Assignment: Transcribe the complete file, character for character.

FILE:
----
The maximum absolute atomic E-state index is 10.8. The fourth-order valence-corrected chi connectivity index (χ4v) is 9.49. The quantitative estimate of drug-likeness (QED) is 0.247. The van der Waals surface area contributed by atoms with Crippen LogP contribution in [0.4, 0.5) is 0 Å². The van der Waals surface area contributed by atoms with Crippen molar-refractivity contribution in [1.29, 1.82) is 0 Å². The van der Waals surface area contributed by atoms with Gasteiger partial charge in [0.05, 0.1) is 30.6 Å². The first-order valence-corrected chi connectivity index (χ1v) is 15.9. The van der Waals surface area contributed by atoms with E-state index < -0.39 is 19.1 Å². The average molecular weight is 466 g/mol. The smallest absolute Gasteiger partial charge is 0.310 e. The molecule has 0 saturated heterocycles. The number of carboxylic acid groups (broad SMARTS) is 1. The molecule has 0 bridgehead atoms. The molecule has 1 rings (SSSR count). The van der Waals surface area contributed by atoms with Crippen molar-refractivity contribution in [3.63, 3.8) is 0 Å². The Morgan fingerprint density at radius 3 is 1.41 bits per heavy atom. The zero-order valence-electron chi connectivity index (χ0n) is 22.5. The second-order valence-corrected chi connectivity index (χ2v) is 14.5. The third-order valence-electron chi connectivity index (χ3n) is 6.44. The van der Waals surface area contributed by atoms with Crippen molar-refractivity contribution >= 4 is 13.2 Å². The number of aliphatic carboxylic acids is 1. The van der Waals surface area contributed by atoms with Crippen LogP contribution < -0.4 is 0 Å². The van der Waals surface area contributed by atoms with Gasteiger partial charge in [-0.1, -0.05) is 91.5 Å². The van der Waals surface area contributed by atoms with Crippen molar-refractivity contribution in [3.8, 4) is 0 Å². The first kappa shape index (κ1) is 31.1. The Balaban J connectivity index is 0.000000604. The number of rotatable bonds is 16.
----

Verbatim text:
The maximum absolute atomic E-state index is 10.8. The fourth-order valence-corrected chi connectivity index (χ4v) is 9.49. The quantitative estimate of drug-likeness (QED) is 0.247. The van der Waals surface area contributed by atoms with Crippen LogP contribution in [0.4, 0.5) is 0 Å². The van der Waals surface area contributed by atoms with Crippen molar-refractivity contribution in [1.29, 1.82) is 0 Å². The van der Waals surface area contributed by atoms with Gasteiger partial charge in [0.05, 0.1) is 30.6 Å². The first-order valence-corrected chi connectivity index (χ1v) is 15.9. The van der Waals surface area contributed by atoms with E-state index < -0.39 is 19.1 Å². The average molecular weight is 466 g/mol. The smallest absolute Gasteiger partial charge is 0.310 e. The molecule has 0 saturated heterocycles. The number of carboxylic acid groups (broad SMARTS) is 1. The molecule has 0 bridgehead atoms. The molecule has 1 rings (SSSR count). The van der Waals surface area contributed by atoms with Crippen molar-refractivity contribution in [3.63, 3.8) is 0 Å². The Morgan fingerprint density at radius 3 is 1.41 bits per heavy atom. The zero-order valence-electron chi connectivity index (χ0n) is 22.5. The second-order valence-corrected chi connectivity index (χ2v) is 14.5. The third-order valence-electron chi connectivity index (χ3n) is 6.44. The van der Waals surface area contributed by atoms with Crippen molar-refractivity contribution >= 4 is 13.2 Å². The number of aliphatic carboxylic acids is 1. The van der Waals surface area contributed by atoms with Crippen LogP contribution < -0.4 is 0 Å². The van der Waals surface area contributed by atoms with Gasteiger partial charge in [-0.1, -0.05) is 91.5 Å². The van der Waals surface area contributed by atoms with Crippen molar-refractivity contribution in [3.8, 4) is 0 Å². The first kappa shape index (κ1) is 31.1. The Balaban J connectivity index is 0.000000604. The number of rotatable bonds is 16.